Artistic Bird Study Art Lesson for Kids
An art lesson for kids inspired by Young Naturalist!
Students learn about the early life of the famous ornithologist and artist John James Audubon, and create an artistic bird study.
Audubon: Painter of Birds in the Wild Frontier
Jennifer Armstrong (Grades 2 – 5)
Into The Woods: John James Audubon Lives His Dream
Robert Burleigh (Grades 3 – 5)
John James Audubon: Wildlife Artist
Peter Anderson (Grades 4 and up)
John James Audubon
Margaret Ford Kieran (Grades 4 and up)
Grade level: 4 and up
Time required: 4-5 45 min class periods
John Audubon: Young Naturalist
by Miriam E. Mason, Illustrated by Cathy Morrison
John Audubon: Young Naturalist is a wonderful narrative that captures the early bird loving passion of John Audubon, the greatest American painter of birds. It tells the story of the artist’s childhood drawing birds based on his own scientific studies conducted while exploring in the fields and woods near his home in France.In this lesson plan, students chose a bird of interest to research and create artwork from. They learn how to compose a strong layout using the basic elements of visual design.
ornithologist, habitat, layout, balance, contrast, focal point, body copy, wash, elements, typography, rag, tissue overlay, indicating, enhance
National Core Art Standards—Visual
Anchor Standard #1: Generate and conceptualize artistic ideas and work Anchor Standard #3: Refine and complete artistic work
Anchor Standard #5: Develop and refine artistic techniques and work for presentation
Anchor Standard #8: Interpret intent and meaning in artistic work
Begin by having students choose a bird of interest for their project. They will need to do some research on this, choosing a bird that is visually appealing and has some fun and interesting habits to draw and describe.
Next, show students how to begin by designing a rough layout on tissue paper or basic sketch paper for their project. This is the basic map of how to position all of the elements for an interesting piece of art.
Show students how to begin by doing a loose sketch of the bird in the center of the paper, larger then the other images– this is the focal point of the layout, and will be later done in color. Students then make smaller sketches around the focal point, of interesting things that they have researched about their bird; nesting habits, behaviors, etc.
Have them consider space for the amount of body copy as well, indicating it loosely as shown.
This rough layout can all be drawn very loosely but thoughtfully, and used as a point of reference throughout the project.
1. Begin by having students redraw just the center focal point bird into position onto the watercolor paper. Here they will draw with more detail and accuracy.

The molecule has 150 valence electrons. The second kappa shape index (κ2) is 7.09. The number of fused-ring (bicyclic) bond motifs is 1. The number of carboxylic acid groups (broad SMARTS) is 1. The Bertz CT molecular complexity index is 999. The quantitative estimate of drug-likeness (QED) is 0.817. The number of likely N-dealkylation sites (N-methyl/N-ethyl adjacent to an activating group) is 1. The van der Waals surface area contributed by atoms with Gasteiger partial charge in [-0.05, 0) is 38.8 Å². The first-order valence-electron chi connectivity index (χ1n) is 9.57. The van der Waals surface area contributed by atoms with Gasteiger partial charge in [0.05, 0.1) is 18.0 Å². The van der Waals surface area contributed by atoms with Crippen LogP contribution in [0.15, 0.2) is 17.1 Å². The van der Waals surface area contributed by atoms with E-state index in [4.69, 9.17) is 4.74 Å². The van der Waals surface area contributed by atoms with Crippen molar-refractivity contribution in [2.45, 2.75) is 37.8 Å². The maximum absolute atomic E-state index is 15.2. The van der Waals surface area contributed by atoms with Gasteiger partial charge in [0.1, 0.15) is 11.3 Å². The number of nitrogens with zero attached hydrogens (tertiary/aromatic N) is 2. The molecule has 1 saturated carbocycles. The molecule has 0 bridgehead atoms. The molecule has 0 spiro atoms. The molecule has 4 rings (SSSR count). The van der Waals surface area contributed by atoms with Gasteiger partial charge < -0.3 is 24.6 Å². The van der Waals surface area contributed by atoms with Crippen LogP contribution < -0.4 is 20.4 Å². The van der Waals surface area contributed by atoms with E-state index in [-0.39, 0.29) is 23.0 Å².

2. Next, show how to paint the bird with a light watery wash of base color. Let paint dry.
3. Continue by sketching in more detail and darker areas with graphite pencil. Enhance wash with more colored pencil detail. Add whatever additional color.
4. Finally, have students sketch in the habitat of their bird. Doing this in graphite pencil adds a nice contrast to the painted bird, allowing it to stand out more.
In this step, students sketch their smaller images into place onto the watercolor paper, carefully considering enough space for their copy. Encourage them to create clean simple sketches with a sharp pencil. Suggest practicing the sketch a bit on scrap paper before proceeding with the final drawing.
Typography refers to the style and appearance of any printed matter on the artwork. Here, we have the bird’s name and the body copy for each sketched image to address. Younger, less advanced students can simply just write their information directly onto the art. Older students may have the ability and interest to learn the following lettering methods.
For the bird’s name, show students how to rule out lightly drawn guidelines for their lettering. This is done by using a triangle aligned with the edge of the paper, ensuring that the lines are straight and even. If a triangle is not available, a ruler will do. Students then write their bird name in a sketchy manner with graphite pencil, so as to tie in with the rest of the art.
For the body copy, demonstrate how to rag their blocks of copy. This refers to the irregular or uneven margins, allowing the copy to form around the contours of the drawings. If time allows, show them how they can work out the body copy on a tissue overlay first as a guide, and then trace over it with the watercolor paper using a light table or bright window.
There should be quite a variety of interesting and beautiful artwork produced by your students worth sharing! Consider displaying this impressive project at your next open house.
Tip: Backing each student’s work on a piece of larger black paper with a 2 inch border all around is an attractive way to present their artwork for exhibition.
Download the entire lesson plan, here!